Increasing production line approach to legal work by general counsels

New research from Mari Sako, a professor at the University of Oxford’s Saïd Business School, with interviews with 52 general counsel in the US and the UK from a range of major businesses – such as Tesco, Barclays, Yahoo, Goldman Sachs, Shell, HSBC and Sony Ericsson – about their views on outside counsel and non-traditional legal-service providers, have found some considering a radical move to legal services “production lines”.

The study is analyzed in the legalfutures article General counsel eyeing legal services “production line”, Oxford research finds”: “The research found that companies are reviewing external advisers more closely and often turning to more cost-effective solutions, such as legal process outsourcers. Professor Sako added that “multi-sourcing”, the idea of deploying different legal service providers on different elements of a legal matter, will also increase.

She argued that whilst law firm relations will continue to be important, corporations now have a diverse set of options. These include offshoring a captive in-house legal department, relying on law firms to set up a captive low-cost centre, sourcing from contract lawyers on a project-by-project basis and going direct to new legal services providers that have a global presence.”

In an afterword to this report Professor Richard Susskind has made some predictions on the relationship between large law firms and general counsel, which are summarised in the follow-up article by legalfutures “Susskind: five years until legal market reaches “endgame”: “The relationship between large law firms and general counsel (GCs) is likely to evolve in three phases, with the “endgame” around five years away, Professor Richard Susskind has predicted.” Professor Susskind said we are currently in the first stage of the evolution, in which most law firms and GCs will seek to maintain the status quo. “GCs will resist fundamental change of their own departments and try to meet the ‘more for less’ challenge by inviting law firms to charge much less. In turn, law firms will be similarly reluctant to change radically and so will propose alternative fee arrangements.”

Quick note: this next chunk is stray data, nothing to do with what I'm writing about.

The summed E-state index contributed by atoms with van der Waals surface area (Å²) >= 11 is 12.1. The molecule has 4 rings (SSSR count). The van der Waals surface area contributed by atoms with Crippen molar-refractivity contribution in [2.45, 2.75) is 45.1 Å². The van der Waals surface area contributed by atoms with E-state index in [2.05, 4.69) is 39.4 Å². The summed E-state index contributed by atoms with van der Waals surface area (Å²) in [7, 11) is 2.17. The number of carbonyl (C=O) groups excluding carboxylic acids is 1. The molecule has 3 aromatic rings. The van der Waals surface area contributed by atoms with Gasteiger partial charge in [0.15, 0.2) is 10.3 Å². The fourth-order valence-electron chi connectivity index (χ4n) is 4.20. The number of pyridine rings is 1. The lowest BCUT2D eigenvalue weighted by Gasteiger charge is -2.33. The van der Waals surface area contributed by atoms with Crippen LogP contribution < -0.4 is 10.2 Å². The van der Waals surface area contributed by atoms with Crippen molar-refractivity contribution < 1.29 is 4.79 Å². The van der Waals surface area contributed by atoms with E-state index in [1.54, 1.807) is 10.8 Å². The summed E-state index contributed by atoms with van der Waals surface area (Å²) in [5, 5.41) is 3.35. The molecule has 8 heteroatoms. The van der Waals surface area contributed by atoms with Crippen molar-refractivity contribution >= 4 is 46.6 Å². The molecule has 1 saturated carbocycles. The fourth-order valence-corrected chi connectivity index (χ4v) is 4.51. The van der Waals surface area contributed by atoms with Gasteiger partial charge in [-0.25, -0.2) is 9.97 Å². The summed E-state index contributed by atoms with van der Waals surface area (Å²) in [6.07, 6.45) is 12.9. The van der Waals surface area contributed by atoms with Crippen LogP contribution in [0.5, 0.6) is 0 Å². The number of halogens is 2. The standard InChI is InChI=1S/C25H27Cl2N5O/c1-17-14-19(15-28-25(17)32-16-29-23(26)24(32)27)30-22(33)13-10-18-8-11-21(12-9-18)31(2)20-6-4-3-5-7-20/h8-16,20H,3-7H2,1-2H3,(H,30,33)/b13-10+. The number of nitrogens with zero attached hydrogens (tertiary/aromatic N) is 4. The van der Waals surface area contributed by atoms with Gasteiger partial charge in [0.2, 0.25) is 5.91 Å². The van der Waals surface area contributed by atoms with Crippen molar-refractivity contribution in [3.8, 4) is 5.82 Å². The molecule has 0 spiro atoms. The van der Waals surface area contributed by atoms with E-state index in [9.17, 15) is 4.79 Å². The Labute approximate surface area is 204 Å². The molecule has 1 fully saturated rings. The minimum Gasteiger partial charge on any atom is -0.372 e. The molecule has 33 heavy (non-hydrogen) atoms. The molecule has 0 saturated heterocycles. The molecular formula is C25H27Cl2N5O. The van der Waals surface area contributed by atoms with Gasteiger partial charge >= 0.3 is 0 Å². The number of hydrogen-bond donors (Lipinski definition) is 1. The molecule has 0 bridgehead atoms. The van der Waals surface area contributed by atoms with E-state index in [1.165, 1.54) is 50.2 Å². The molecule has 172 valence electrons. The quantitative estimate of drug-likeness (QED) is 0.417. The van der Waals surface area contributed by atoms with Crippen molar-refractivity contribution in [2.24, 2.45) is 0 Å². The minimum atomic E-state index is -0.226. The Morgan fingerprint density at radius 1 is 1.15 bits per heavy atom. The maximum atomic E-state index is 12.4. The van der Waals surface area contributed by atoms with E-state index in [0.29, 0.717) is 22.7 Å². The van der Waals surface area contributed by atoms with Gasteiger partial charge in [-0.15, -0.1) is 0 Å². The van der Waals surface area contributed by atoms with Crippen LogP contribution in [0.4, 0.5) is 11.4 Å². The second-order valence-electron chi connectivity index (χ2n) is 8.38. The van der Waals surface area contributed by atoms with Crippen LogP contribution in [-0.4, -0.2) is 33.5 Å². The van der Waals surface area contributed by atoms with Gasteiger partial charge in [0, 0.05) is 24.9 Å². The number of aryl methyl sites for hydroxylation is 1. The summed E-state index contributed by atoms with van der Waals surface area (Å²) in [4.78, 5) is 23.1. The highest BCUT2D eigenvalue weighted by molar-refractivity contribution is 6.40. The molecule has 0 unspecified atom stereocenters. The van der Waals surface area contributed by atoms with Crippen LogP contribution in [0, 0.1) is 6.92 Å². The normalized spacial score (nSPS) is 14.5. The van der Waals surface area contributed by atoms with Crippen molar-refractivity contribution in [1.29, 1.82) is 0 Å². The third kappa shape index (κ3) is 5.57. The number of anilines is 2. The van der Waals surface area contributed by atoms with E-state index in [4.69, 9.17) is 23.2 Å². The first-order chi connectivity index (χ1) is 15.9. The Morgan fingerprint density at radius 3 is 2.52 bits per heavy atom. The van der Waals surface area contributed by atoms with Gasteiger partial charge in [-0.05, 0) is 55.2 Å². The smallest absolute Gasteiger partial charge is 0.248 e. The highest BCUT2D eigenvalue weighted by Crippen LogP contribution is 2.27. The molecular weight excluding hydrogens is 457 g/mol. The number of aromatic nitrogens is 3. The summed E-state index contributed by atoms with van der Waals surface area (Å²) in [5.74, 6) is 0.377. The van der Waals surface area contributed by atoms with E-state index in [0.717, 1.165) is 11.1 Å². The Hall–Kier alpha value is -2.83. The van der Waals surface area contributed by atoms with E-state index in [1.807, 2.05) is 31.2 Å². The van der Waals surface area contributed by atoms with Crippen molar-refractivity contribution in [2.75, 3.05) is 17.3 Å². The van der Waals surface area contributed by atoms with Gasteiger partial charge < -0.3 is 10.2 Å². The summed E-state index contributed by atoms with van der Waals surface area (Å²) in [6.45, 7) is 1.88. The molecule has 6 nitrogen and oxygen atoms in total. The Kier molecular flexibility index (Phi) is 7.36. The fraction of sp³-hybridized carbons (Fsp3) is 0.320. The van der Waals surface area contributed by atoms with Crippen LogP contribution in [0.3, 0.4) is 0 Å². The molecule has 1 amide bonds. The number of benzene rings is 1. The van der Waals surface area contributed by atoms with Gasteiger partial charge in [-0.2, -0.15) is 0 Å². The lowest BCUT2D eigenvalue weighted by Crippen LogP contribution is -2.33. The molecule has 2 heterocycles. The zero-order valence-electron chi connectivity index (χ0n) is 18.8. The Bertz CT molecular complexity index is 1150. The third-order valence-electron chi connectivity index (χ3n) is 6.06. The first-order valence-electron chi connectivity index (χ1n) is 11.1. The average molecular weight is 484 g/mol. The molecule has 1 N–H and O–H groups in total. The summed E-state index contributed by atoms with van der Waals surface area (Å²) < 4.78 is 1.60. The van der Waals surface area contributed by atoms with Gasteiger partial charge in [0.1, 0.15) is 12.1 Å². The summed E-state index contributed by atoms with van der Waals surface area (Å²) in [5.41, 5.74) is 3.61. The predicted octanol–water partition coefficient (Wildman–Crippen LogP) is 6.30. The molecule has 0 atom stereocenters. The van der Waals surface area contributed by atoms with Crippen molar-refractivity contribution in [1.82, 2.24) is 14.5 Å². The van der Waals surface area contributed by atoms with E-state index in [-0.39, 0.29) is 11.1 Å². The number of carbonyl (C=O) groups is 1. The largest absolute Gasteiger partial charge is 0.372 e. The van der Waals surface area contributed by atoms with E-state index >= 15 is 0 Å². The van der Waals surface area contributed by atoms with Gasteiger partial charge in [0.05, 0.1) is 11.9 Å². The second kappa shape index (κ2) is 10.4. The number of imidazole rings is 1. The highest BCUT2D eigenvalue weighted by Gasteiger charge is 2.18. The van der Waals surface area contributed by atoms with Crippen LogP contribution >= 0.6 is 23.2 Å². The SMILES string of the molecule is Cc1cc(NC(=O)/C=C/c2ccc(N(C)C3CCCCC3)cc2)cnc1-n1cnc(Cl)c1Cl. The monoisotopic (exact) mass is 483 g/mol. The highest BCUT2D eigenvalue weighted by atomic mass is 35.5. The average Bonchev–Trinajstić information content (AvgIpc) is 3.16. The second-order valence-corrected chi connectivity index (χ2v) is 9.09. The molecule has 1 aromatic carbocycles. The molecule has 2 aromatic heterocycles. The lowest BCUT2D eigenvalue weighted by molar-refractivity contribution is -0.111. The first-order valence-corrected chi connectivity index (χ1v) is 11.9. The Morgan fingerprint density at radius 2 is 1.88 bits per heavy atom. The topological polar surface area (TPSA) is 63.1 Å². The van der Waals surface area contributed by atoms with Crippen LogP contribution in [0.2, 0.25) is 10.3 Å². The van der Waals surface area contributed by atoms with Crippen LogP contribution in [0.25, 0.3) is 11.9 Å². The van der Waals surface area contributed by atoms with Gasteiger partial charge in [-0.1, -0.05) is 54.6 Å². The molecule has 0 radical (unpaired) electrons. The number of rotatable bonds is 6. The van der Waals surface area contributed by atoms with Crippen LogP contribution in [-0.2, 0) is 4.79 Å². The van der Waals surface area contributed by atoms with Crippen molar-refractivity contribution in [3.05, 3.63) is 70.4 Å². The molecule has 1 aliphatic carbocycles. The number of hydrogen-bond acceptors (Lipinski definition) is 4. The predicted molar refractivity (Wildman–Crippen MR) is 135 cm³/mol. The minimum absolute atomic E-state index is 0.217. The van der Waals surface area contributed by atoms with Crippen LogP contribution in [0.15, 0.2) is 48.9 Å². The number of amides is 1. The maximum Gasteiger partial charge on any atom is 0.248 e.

However, these deals will not provide GCs with the savings they need, meaning the second phase – from about 2013 to 2016 – will involve GCs “dramatically” re-engineering their legal functions, while “law firms will move from pricing differently to working differently”.

He continued: “Both will embrace legal process outsourcing, off-shoring, de-lawyering and agency lawyers.”

But the academic said the endgame will not be about labour arbitrage: “I predict that the third phase, from 2016 onwards, will involve great uptake of information technology across the profession, such as automated production of documents and intelligent e-discovery systems – these are applications that will be staggeringly less costly than even the lowest-paid lawyers.”

Professor Susskind said the history of industry and commerce indicated that it should be the service provider who drives changes, rather than the client.

Law firms have generally always been reluctant to change, he wrote. “But, of course, the providers in the legal market are no longer just the law firms. As this report shows, there are new players in the legal game, not least the legal process outsourcers. I believe we will also see the resurgence into the legal sector of the large accounting firms, as well as alternative business structures fuelled by private equity.

“These providers tend to have much greater appetite for rethinking legal services than conventional law firms. The competition is stiffening. In the end, then, the agents of change may not be lawyers.”